I've run 2 used oil analysis on my 01 Escape with a V6 using 5W20 oil. One last year at 10K miles with Motorcraft after 3,200 miles of use, and the lastest this month at 20K miles with Castrol GTX after 3,150 miles of use. The first number is Motorcraft, the 2nd Castrol.
All in all, I was more pleased with the Castrol than the Motorcraft. It had slightly better wear metal results and did not shear back as much. The Motorcraft had probably 40% city driving on it, while the Castrol reversed with about 80% city driving. But considering how much both oils sheared back to the bottom of the viscosity range, I sure wouldn't use them any longer than I did, not in this engine at least.
I'm running Mobil 1 0W20 in the Escape now. So my search for the Holly Grail of oil goes on........
2fords2, I will assume that you used Blackstone for your analysis. The numbers are hopefully skewed. The reason I say this is because the zinc and phos numbers for the Motorcraft are way off. There could still be some additive package asbsorbing going on but not to reduce the numbers that much. The iron number is depends on the time of year that the oil was run. Iron will always be elevated during winter or rainy months as the internals will develop surface rust which comes out in analysis as iron.The one item on your report that concerns me the most is the silicon. I don't like seeing anything over single digit. The first could be charged off as gasket material but the second analysis is also elevated. You may want to make sure that there are no leaks in the intake system and inspect the air filter for clean and the gasket on the filter as well. Otherwise, I would suggest picking an oil and running it thru several changes and build a trend on that oil/engine combo. Analysis is about trending and not what a specific oil did for one fill. The reason for this that the old oil will always leave some contaminants behind and the new oil will most likely clean out the old junk and show up in the following analysis and therefore, you think an oil did a poor job when in fact it did a better job.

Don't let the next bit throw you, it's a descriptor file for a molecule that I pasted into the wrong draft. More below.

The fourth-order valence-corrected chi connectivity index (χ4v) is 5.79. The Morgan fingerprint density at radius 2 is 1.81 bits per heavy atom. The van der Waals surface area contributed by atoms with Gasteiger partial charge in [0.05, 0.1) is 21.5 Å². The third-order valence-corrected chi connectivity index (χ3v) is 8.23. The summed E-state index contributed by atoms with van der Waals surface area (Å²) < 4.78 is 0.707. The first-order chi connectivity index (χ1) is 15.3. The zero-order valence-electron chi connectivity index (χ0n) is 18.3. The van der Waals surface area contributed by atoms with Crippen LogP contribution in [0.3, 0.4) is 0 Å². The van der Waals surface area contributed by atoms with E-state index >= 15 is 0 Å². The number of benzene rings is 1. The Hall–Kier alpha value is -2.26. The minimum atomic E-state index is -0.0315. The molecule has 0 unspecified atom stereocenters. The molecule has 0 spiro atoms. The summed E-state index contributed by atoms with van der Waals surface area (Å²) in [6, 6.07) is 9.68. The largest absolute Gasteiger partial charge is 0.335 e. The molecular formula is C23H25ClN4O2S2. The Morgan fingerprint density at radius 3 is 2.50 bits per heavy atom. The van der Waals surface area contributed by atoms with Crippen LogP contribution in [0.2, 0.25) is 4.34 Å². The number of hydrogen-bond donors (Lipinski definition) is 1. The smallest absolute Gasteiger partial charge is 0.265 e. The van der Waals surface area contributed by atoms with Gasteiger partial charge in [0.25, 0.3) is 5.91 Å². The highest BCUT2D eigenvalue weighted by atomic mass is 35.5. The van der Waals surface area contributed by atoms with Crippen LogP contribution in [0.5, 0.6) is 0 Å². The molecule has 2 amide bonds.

Flash, yes I had Blackstone do this analysis. The numbers are what they reported. The Z & P numbers are low, but I've seen a few other Motorcraft 5W20 reports close to & lower than these figures, but the vast majority are 100-300 ppm higher.
Both samples were taken over the summer months. I used Motorcraft oil since the vehicle was new and this UOA at 10K was the last time I used Motorcraft. After that I tried Mobil 1 5W30 once and then 2 changes of Castrol 5W20, the last one was the UOA at 20K .
Regarding the silicon, I'm beginning to wonder if the design of the air filter housing is contributing to the high reading. I have 4 vehicles. In 2, the air filter lies horizontally and in the other 2, the filter sets up vertically. I get high silicon readings in the 2 cars where the air filter fits vertically. I being to wonder if I don't get a good seal with the filter inside the air filter housing. They are awkward contraptions to change the filter and don't use gravity to hold the filter like the horizontal housings do. I'm going to try some K&N filter sealant and see if that has any affect. I've cleaned and tightened down every other clamp, hose and gizmo in sight to help the silicon readings that I can find...but not to much good so far.
I wuld not worry about 12ppm iron on an engine with only 10k. it is probably still breaking in. So it is hard to blame that on the oil. It is interesting that the GTX has a more robust additive package.
Since it is a Blackstone report, could you please post the flash point numbers? Thanks.
Flashpoint for the Motorcraft was 410 (Blackstone's "should be" values were >370F) and 365 for the Castrol ("should be" >355F). I don't understand why the "should be" values for the two 5W20 oils were not the same.
They did the same thing for SUS Viscosity @ 210F. Motorcraft "should be" values were 54-60, actual 51.9. Castol's "should be" value was 53-62, actual 53.5.
The 'should be' values are probably based on averages for that individual brand. The flashpoint really shows the difference in base oil formulations, Motorcraft being a group II & III blend. So, the question remains, is the base oil or additives more important?
I have a new theory on iron numbers from oil analysis. I think the single biggest contibutor to wear is how many engine starts per oil change you have. I don't think any oil no matter how good it is can make a major impact on these numbers. What do you guys think?
Originally posted by Kevin1C I have a new theory on iron numbers from oil analysis. I think the single biggest contibutor to wear is how many engine starts per oil change you have. I don't think any oil no matter how good it is can make a major impact on these numbers. What do you guys think?
That sounds logical to me (everything else being equal, of course).
Yeah, that's why I have a pre-luber....but I wonder if it does much for cylinder wear, which I assume would be the primary source of iron, at least in summer. I guess I ought to spend the money for an oil analysis!